Every Company Should Be Experimenting With Entertainment (but avoid this common mistake) 

Every Company Should Be Experimenting With Entertainment (but avoid this common mistake) 

Todd Clouser 2 min

Every Company Should Be Experimenting With Entertainment (but avoid this common mistake) 

By: Todd Clouser


I was reflecting on the content strategy we're implementing at AudiencePlus this weekend and it led me down a path of watching a lot of my old skits.


I was instantly reminded why I loved creating in that style and why it worked so well.


It also got me thinking why more teams don't experiment with entertaining content and the traps they fall into that lead to failure.


So if you're a content marketer that wants to test out some entertaining ideas, the next two-minute read is for you.


Entertainment is really good at one very specific thing: Being memorable.


And let's face it, marketing has one two jobs, educate the audience on the problem you solve and make sure they remember you when they want to solve it. 


So let's talk about how entertainment plays into that.


First, you need to first educate the audience around the thing you solve for before you use entertainment to pour gas on it. 


But the good news is, you're probably already focused on that with your current content strategy. And if you're doing it well, entertainment will make that education go so much further.


Here's an example showcase how I've done this in the past:


Back in my days at Refine Labs I was constantly creating entertaining content around our narrative. A few times a week Chris Walker would do an educational video going into detail on a topic for 5-8 minutes. 


That content was super educational, but the ideas needed repeated hundreds of times to make them stick. The beauty of entertainment is that it makes those concepts much more memorable and shareable.


I would create one video per week on whatever topic he was talking about to help those ideas go further and stick in the minds of our audience.


Back in early February 2021, Chris did an episode of Demand Gen Live talking about the marketing and sales relationship. More specifically, he was talking about how the current lead scoring model was easily gamed to make marketers look good, while sales constantly missed their quota.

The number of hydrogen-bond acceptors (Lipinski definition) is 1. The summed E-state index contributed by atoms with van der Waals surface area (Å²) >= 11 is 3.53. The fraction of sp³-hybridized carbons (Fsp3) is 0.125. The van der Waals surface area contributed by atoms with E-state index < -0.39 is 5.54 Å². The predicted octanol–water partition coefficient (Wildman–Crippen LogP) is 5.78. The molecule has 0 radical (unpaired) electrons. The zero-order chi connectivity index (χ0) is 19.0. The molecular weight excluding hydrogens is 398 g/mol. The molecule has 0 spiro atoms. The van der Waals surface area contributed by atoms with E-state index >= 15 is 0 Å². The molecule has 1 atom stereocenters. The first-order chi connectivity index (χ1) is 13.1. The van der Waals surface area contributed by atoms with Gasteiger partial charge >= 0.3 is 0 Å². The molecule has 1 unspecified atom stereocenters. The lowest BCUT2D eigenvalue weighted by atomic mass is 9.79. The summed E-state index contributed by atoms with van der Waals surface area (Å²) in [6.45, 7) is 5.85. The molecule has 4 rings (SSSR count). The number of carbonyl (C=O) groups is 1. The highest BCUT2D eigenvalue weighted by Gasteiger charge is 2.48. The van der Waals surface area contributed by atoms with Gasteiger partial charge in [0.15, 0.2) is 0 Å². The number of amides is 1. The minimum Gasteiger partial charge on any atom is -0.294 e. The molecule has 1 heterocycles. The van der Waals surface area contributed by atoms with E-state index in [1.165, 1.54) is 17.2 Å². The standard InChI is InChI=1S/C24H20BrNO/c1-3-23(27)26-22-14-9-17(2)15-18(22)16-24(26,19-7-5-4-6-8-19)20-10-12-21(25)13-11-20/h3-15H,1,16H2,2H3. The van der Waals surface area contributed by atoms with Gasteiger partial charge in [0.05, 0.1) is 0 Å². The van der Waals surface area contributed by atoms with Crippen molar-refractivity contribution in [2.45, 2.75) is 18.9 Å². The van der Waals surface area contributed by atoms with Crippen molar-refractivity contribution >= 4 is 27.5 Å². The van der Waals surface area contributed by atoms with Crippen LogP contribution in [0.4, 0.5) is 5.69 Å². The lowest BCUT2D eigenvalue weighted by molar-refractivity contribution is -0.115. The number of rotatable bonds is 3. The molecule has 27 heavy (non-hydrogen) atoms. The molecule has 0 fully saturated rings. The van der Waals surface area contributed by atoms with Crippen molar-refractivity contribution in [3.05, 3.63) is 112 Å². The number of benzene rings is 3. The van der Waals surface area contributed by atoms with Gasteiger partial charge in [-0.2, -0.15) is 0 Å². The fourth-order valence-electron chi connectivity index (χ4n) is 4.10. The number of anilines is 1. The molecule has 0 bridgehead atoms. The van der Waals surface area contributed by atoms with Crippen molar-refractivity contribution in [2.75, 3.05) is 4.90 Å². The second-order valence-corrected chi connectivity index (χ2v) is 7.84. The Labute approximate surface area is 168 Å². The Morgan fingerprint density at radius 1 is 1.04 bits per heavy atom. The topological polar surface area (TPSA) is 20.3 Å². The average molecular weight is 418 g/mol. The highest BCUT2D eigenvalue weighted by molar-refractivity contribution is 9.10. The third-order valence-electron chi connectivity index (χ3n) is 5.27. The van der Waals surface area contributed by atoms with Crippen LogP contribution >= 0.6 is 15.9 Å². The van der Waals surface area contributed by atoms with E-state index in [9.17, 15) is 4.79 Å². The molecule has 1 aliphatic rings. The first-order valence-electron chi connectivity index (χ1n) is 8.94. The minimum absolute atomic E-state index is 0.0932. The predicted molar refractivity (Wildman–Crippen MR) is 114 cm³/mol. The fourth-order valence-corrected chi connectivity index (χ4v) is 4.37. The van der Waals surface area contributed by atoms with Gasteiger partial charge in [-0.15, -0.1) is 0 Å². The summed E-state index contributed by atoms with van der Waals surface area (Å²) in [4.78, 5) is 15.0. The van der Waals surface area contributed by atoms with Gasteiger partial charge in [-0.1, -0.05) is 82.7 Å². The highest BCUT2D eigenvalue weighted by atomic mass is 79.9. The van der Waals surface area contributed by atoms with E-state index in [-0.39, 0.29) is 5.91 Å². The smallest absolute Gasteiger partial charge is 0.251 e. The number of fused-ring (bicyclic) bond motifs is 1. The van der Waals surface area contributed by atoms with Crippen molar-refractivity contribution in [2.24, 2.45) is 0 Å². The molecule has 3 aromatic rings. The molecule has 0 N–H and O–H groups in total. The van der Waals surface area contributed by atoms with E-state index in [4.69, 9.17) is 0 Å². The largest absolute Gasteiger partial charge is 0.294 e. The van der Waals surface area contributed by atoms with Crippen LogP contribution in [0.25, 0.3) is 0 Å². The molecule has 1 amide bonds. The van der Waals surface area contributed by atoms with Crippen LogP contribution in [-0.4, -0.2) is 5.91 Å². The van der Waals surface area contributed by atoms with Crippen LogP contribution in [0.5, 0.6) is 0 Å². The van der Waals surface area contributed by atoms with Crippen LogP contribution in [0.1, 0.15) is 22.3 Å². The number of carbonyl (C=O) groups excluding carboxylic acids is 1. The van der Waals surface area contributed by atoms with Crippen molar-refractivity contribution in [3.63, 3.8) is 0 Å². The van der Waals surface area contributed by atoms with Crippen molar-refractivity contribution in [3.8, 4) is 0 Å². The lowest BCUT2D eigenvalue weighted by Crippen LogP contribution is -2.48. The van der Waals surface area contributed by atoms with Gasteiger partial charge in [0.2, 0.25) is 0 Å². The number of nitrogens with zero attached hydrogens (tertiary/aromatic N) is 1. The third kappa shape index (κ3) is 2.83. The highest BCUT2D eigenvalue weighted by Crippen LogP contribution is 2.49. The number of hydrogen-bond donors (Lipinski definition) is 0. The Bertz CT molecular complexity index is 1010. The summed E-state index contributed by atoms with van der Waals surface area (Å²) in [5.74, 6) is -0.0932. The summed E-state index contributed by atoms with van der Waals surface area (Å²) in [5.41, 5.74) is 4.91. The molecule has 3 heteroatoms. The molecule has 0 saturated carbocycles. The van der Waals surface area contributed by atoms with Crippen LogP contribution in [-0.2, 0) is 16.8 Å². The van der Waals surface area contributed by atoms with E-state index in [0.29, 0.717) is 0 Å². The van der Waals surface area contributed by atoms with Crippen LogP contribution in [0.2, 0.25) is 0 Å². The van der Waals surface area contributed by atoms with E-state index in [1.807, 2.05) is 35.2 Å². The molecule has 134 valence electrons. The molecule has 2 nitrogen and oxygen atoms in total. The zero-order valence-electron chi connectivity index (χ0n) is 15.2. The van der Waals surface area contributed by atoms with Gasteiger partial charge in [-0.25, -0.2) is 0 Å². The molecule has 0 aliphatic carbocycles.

He went into detail on how a more modern approach to demand gen (that we sold) was the solve for aligning sales and marketing. 


It was a message that he repeated often and the rest of the team needed to reinforce. And we did. Several others on the team would put out their own takes.


But posts like this constantly cut through the noise in a super memorable way because it was super relatable

Screenshot 2024-06-02 at 11.15.39 AM

and was delivered in an entertaining way that made it super shareable.

Screenshot 2024-06-02 at 11.14.42 AM

But this funny video on its own does nothing.


Without the narrative, educational content that the rest of the team created, this video is just a funny skit with a lot of vanity metrics. 


Education is the key to making entertaining content work. So if you're not already creating educational content, start there. 


And if you're already doing that, but not sure how to get started creating in different content formats and with different creators, check out Easy Mode for the playbook.


P.S. wanna chat about using entertainment to build out your owned media strategy? Respond to this email or shoot me a DM on LinkedIn and let's setup 30 minutes.

Todd Clouser 2 min

Every Company Should Be Experimenting With Entertainment (but avoid this common mistake) 

Entertaining content gets a bad rap for not producing measurable results. But the biggest reason is because teams approach it in the wrong way. In this article we talk about a better way to approach entertaining content for building a brand in B2B.

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